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JamesThursday, December 3, 2020 2:15-4:00pm 


 Rethinking the Origins of the Human Predatory Pattern


Jessica Thompson, Ph.D.

  Assistant Professor, Department of Anthropology, Yale University  
Ph.D. Anthropology, Arizona State University


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Rethinking the Origins of the Human Predatory Pattern

Abstract: The habitual consumption of large animal resources (e.g., similar sized or larger than the consumer) separates human and nonhuman primate behavior. Flaked stone tool use, another important hominin behavior, is often portrayed as being functionally related to this by the necessity of a sharp edge for cutting animal tissue. However, new empirical evidence suggests that both may have occurred earlier than previously known, before the origin of our genus Homo. This demands a critical and theoretical re-evaluation of the significance of an earlier origins of these two behaviors, their proposed interrelationship, and how we should structure future research. Through this exercise, it is apparent that concepts of meat-eating and tool use are too loosely defined: outside-bone nutrients (e.g., meat) and inside-bone nutrients (e.g., marrow and brains) have different macronutrient characteristics (protein vs. fat), mechanical requirements for access (cutting vs. percussion), search, handling and competitive costs, encounter rates, and net returns. Thus, these different resources – together often encompassed under the overly-general term of “meat-eating”, would have demanded distinct technological and behavioral solutions. This suggests that the exploitation of large-animal resources—the “human predatory pattern”—began with an emphasis on percussion based scavenging of inside-bone nutrients, independently from the emergence of flaked stone tool use. It was only at a later threshold that large-animal exploitation with cutting tools became a key hominin adaptation. 


Covid-19 @ The U

There are many changes happening currently and the Department of Anthropology and larger university community are here to help in this challenging time. The department will continue to post updates and resources.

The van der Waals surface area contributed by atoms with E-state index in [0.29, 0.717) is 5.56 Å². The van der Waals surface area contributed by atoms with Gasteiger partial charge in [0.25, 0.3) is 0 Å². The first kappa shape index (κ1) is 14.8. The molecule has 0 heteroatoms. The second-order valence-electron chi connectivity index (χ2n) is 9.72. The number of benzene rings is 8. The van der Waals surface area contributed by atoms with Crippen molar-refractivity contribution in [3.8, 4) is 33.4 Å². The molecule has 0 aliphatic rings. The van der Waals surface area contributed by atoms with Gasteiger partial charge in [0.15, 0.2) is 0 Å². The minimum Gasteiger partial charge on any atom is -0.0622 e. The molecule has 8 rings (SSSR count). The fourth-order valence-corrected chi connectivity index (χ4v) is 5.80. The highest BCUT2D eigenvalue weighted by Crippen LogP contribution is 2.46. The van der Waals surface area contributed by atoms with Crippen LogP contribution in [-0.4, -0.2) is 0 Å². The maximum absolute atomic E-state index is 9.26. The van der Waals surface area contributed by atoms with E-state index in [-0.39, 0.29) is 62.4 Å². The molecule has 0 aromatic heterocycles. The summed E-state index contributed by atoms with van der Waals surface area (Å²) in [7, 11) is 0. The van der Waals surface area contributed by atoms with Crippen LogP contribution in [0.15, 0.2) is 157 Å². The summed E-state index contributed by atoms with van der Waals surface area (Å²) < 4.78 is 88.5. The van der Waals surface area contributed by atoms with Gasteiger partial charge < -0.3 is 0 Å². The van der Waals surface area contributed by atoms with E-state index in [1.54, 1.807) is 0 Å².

A number of services are available to students at this time. Below are ones we're frequently asked about. For an updated comprehensive list of services that remain open please visit


Emergency Funds Application

Students can apply for emergency grants based upon need and available funding. If you are facing financial difficulties during this time, please submit an application.

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The FeedU pantry in the Union building is closed. For information on requesting food for a curbside pick up, visit the Union’s Covid-19 page at

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Campus Recreation Services

The Eccles Student Life Center is closed until further notice, but staff still are streaming classes in yoga, cardio boxing and Pilates, among others. Check the schedule to sign up.


Student Wellness Center

While STD testing and pleasure packs are on hold, the Student Wellness Center still is providing many virtual services, including victim-survivor advocacy and Zoom office hours with health educators beginning April 8, from 2 to 4 p.m.

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Anthropology Advising

Questions about anthropology? Ready to declare as an anthropology major? Book an advising appointment with Anthropology Advisor Dr. Shawn Carlyle


At this time, undergraduate Advisors in CSBS are continuing to be available to you through phone and video appointments.  Please visit this link to schedule an appointment or email advisors with questions.

You can also contact an advisor directly via email – though this may not replace the need for a full appointment. You can find advisor contact information in the same link above.

Additionally, the following advisors will hold “Chat” time for Walk-In Wednesday on March 18th from 1-3pm:

  • Ally Marringa and Stacy Morris for ANTH, ENVST, GEOG/GIS
  • Nic O’Shea from ECON, HSP and POLS
  • Taryn Horner and Maddi Olsen for CRIM, FCHD, PSY and SOC

We are using a “chat” feature on ConnexEd, which you can access here. Sort the CSBS advisors by Major, and that will lead you to appointment scheduling cards for each advisor, and you can now select “Chat with Advisor” and instant message with one of these advisors.

Finally, if you have any questions and do not know who or how to reach out to anyone, then email Bobbi Davis, CSBS Director for Student Services, at or call 801-581-7579.

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Undergraduate Programs

Anthropology Major

Anthropology is the study of human beings; their cultures, biology, behaviors, and their changes through time (evolution). 


Anthropology Minor

Because we study all aspects of humans, anthropology is holistic and inter-disciplinary and anthropologists work hand-in-hand with other sciences such as biology, physiology, sociology and psychology—just to name a few.


Integrative Human Biology Minor (IHB)

Engage in research in human form and function, human evolution and biological variation, human behavior, and the roles humans play in local and global ecosystems. Students will acquire the broad but rigorous background they will need as professionals in the 21st-century health sciences and many other fields that engage directly with aspects of human adaptation and welfare.



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Last Updated: 11/24/20